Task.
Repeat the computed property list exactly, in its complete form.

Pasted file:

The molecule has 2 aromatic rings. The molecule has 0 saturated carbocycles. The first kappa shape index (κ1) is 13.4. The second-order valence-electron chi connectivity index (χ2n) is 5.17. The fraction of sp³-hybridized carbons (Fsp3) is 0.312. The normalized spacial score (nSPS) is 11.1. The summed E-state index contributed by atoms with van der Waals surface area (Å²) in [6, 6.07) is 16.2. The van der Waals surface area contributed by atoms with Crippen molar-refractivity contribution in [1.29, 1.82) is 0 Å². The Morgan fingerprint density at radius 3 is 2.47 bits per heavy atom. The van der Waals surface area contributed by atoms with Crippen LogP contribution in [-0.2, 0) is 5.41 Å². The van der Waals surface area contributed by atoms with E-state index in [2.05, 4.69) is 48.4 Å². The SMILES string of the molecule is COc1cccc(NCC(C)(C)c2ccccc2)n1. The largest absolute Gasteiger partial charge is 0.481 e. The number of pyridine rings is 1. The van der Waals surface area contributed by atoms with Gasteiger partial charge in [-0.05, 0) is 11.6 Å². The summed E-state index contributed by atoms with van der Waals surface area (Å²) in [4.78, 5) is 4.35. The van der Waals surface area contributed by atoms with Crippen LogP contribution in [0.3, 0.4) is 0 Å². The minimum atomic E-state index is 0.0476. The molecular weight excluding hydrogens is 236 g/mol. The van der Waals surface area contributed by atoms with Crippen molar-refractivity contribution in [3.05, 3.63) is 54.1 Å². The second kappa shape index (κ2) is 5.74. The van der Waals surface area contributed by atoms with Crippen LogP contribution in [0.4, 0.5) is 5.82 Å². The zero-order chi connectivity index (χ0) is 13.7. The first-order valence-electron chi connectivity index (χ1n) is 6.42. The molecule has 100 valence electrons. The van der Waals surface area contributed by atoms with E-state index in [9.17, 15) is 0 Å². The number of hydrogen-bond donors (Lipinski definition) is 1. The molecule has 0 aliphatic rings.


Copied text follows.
The molecule has 2 aromatic rings. The molecule has 0 saturated carbocycles. The first kappa shape index (κ1) is 13.4. The second-order valence-electron chi connectivity index (χ2n) is 5.17. The fraction of sp³-hybridized carbons (Fsp3) is 0.312. The normalized spacial score (nSPS) is 11.1. The summed E-state index contributed by atoms with van der Waals surface area (Å²) in [6, 6.07) is 16.2. The van der Waals surface area contributed by atoms with Crippen molar-refractivity contribution in [1.29, 1.82) is 0 Å². The Morgan fingerprint density at radius 3 is 2.47 bits per heavy atom. The van der Waals surface area contributed by atoms with Crippen LogP contribution in [-0.2, 0) is 5.41 Å². The van der Waals surface area contributed by atoms with E-state index in [2.05, 4.69) is 48.4 Å². The SMILES string of the molecule is COc1cccc(NCC(C)(C)c2ccccc2)n1. The largest absolute Gasteiger partial charge is 0.481 e. The number of pyridine rings is 1. The van der Waals surface area contributed by atoms with Gasteiger partial charge in [-0.05, 0) is 11.6 Å². The summed E-state index contributed by atoms with van der Waals surface area (Å²) in [4.78, 5) is 4.35. The van der Waals surface area contributed by atoms with Crippen LogP contribution in [0.3, 0.4) is 0 Å². The minimum atomic E-state index is 0.0476. The molecular weight excluding hydrogens is 236 g/mol. The van der Waals surface area contributed by atoms with Crippen molar-refractivity contribution in [3.05, 3.63) is 54.1 Å². The second kappa shape index (κ2) is 5.74. The van der Waals surface area contributed by atoms with Crippen LogP contribution in [0.4, 0.5) is 5.82 Å². The zero-order chi connectivity index (χ0) is 13.7. The first-order valence-electron chi connectivity index (χ1n) is 6.42. The molecule has 100 valence electrons. The van der Waals surface area contributed by atoms with E-state index in [9.17, 15) is 0 Å². The number of hydrogen-bond donors (Lipinski definition) is 1. The molecule has 0 aliphatic rings.